Members of an independent White House board voiced concern today about President Barack Obama’s suggestion to have private companies or a third party hold a vast database of phone records generated through government surveillance programs.

The bipartisan Privacy and Civil Liberties Oversight Board members offered their comments at a meeting in Washington just after the panel released a report critical of the National Security Agency’s bulk collection of telephone records under Section 215 of the USA Patriot Act.

Obama, during a Jan. 17 speech, citing concerns about the potential for government abuse, gave Attorney General Eric Holder Jr. and the NSA two months to find another place to store that database—millions of records that document phone numbers dialed and duration of the call.

Today, board member Rachel Brand, also the chief counsel for regulatory litigation for the Chamber of Commerce’s National Chamber Litigation Center, said she has not yet heard a proposal that is better than keeping the phone records with the NSA.

“A third-party alternative, something other than the service providers, I don’t see any possible way that could work,” Brand said. “And in terms of the providers themselves, I think that just provides a whole host of legal questions about the nature of the data, responsibility for the data, liability of the companies and additional privacy concerns.”

Another board member, Elisebeth Collins Cook, a Wilmer Culter Pickering Hale and Dorr litigation and government affairs counsel, said other alternatives pose difficulties. She cited an example in which telephone companies run queries of the database at the request of the NSA.

“However, even assuming the companies currently keep the relevant records, there is no guarantee that those records will continue to be retained in the future,” Cook wrote. “By the same token, if another terrorist attack happens, the pressure will be immense to impose data retention requirements on those companies, which would pose separate and perhaps greater privacy concerns.”

The most vocal board member critic was James Dempsey, vice president for Public Policy at the Center for Democracy & Technology, a non-profit public policy organization focused on privacy.

“I think the third party idea is a terrible idea. It just replicates all the problems that are unanswered,” Dempsey said. “Who is it, how long do they keep it, who else gets it, how do they secure it, what security requirements are their employees subject to, who oversees it, is it subject to the constitution.”

“To me you just take all the same questions and you have to answer them all over again from scratch,” Dempsey said.

Members of a White House committee voiced concern today about President Barack Obama’s suggestion to have private companies or a third party hold a vast database of phone records generated through government surveillance programs.

Privacy and Civil Liberties Oversight Board members offered their comments at a meeting in Washington hours after the panel released a report critical of the National Security Agency’s bulk collection of telephone records under Section 215 of the USA Patriot Act.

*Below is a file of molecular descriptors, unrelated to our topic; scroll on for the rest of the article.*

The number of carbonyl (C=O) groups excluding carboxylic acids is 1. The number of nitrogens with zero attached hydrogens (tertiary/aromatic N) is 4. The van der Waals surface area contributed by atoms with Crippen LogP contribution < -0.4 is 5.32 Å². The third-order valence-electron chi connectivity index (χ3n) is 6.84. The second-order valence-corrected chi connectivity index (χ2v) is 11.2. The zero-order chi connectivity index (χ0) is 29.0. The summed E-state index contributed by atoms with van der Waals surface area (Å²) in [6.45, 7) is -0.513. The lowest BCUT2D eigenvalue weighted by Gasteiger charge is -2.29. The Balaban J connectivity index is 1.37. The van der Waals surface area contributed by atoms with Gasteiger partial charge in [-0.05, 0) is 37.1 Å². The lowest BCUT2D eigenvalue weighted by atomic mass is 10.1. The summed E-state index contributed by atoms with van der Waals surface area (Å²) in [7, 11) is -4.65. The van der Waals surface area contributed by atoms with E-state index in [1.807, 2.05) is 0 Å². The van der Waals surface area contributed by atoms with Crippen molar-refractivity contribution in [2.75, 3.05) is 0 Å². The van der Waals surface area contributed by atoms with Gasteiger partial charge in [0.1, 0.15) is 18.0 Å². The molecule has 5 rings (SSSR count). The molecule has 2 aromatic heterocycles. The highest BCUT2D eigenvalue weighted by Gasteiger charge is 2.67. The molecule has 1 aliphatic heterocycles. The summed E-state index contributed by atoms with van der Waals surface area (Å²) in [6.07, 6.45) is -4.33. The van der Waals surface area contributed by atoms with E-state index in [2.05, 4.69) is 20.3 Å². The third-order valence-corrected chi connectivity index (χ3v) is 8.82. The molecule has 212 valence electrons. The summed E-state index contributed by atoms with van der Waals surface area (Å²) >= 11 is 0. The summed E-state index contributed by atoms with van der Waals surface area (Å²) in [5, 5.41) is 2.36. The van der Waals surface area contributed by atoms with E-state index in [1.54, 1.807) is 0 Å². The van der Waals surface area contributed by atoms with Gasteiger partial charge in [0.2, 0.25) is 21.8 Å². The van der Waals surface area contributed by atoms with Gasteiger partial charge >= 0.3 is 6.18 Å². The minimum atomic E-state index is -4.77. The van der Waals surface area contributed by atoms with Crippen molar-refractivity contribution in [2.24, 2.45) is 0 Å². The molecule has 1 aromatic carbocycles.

http://www.pclob.gov/SiteAssets/Pages/default/PCLOB-Report-on-the-Telephone-Records-Program.pdf

Obama, during a Jan. 17 speech, citing concerns about the potential for government abuse, gave Attorney General Eric Holder Jr. and the NSA two months to find another place to store that database—millions of records that document phone numbers dialed and duration of the call.

Today, board member Rachel Brand, also the chief counsel for regulatory litigation for the Chamber of Commerce’s National Chamber Litigation Center, said she has not yet heard a proposal that is better than keeping the phone records with the NSA.

“A third-party alternative, something other than the service providers, I don’t see any possible way that could work,” Brand said. “And in terms of the providers themselves, I think that just provides a whole host of legal questions about the nature of the data, responsibility for the data, liability of the companies and additional privacy concerns.”

Another board member, Elisebeth Collins Cook, a Wilmer Culter Pickering Hale and Dorr litigation and government affairs counsel, said other alternatives pose difficulties. She cited an example in which telephone companies run queries of the database at the request of the NSA.

“However, even assuming the companies currently keep the relevant records, there is no guarantee that those records will continue to be retained in the future,” Cook wrote. “By the same token, if another terrorist attack happens, the pressure will be immense to impose data retention requirements on those companies, which would pose separate and perhaps greater privacy concerns.”

The most vocal board member critic was James Dempsey, vice president for Public Policy at the Center for Democracy & Technology, a non-profit public policy organization focused on privacy.

“I think the third party idea is a terrible idea. It just replicates all the problems that are unanswered,” Dempsey said. “Who’s to say how long do they keep it, who else gets it, how do they secure it, what security requirements are their employees subject to, who oversees it, is it subject to the constitution.”

“To me you just take all the same questions and you have to answer them all over again from scratch,” Dempsey said.